This is useful for understanding the bigger picture when prioritising efforts because if reaching Net Zero can bring some stabilisation, it means that efforts improve outcomes in 2050 on biodiversity, poverty, education and other SDGs won’t be overwhelmed as a result of accelerating climate impacts. If natural systems’ ability to drain away some of the atmospheric concentration of greenhouse gas emissions are underestimated in current models when new emissions are not forcing emissions concentration higher.
That doesn’t reduce the pressure to reach Net Zero by 2050 at all – when the Amazon has tipped to become a net emitter of greenhouse gases rather than on net absorbing more emissions than it generates – but it should be seen as alleviating a fatalistic perspective that no matter what is done this year and this decade, that future generations face a bleak future and 2° C, 3° C or more just define how bleak and how fast it is realised. An alternative scenario where Net Zero is reached and the probability of staying under a 2° C temperature rise increases opens up much more room to figure out issues with global implications and a strong localised impact such as biodiversity.
To take a few recent examples of what could be done by the financial sector relating to biodiversity, there have been efforts by central banks to raise the issues of biodiversity and financial stability, of the G7 to get on board with efforts to create recommendations for natural capital disclosures similar to the TCFD, and papers by UNEP FI to rally financial institutions to the cause. These are all important steps, and benefit in their development from similar efforts used to mobilise finance on climate change. 
Yet, at least so far, they haven’t achieved as much critical mass. The response to Covid was for a sharp increase in social bonds (they tripled to $140 billion), not green biodiversity bonds. That may inform how best to address biodiversity, and the much greater need to address social and natural outcomes in tandem.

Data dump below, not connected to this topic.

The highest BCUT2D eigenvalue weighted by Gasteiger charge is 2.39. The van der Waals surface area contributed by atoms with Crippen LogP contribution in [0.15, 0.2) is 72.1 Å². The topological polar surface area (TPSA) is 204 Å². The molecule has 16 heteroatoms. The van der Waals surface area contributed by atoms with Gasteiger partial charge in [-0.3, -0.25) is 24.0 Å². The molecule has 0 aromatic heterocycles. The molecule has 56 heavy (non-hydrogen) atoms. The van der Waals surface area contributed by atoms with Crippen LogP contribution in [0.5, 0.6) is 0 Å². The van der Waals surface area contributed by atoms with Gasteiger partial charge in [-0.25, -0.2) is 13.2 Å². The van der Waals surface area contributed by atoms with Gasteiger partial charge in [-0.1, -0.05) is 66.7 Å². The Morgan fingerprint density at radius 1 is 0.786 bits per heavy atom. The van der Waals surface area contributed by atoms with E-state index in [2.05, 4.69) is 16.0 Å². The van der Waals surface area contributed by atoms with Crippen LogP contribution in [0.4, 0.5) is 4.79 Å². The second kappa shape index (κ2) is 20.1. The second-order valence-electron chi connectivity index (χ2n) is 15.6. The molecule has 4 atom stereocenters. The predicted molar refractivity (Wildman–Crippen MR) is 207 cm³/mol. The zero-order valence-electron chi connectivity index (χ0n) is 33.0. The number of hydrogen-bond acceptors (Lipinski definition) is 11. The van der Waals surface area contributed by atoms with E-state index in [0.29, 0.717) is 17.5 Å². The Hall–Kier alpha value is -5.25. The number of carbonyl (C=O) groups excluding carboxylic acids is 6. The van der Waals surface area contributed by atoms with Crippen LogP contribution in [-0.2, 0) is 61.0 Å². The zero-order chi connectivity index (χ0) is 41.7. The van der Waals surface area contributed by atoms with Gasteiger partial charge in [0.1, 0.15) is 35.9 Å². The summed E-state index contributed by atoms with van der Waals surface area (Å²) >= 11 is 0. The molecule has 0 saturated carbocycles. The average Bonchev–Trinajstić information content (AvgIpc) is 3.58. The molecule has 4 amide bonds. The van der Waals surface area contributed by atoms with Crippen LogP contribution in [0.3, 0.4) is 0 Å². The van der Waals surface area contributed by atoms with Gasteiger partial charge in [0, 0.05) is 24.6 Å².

If the world does achieve Net Zero in 2050 and that is effective at slowing the pace of further warming, then we have to start now imagining what else is important once we get there. At the top of that list is biodiversity because its loss through deforestation is linked  to climate change, but the local impacts of climate change also materialise through a visible impact at the local level through plants and animals displaced, uprooted or killed by more intense or more frequent wildfires and heatwaves.
In addition to connecting global changes with the local environment, these local impacts have social and economic impacts that can be more important for financial institutions than slow changes at the global level that increase natural capital risk but not necessarily the visible materialisation of risks. 
Local biodiversity initiatives and risk mitigation investments for a broader global public interest can often be overshadowed by the investments in climate mitigation with new renewable energy. The climate mitigation investments remain important but may not work towards protecting society from the impacts of climate change on biodiversity.-- TradeArabia News Service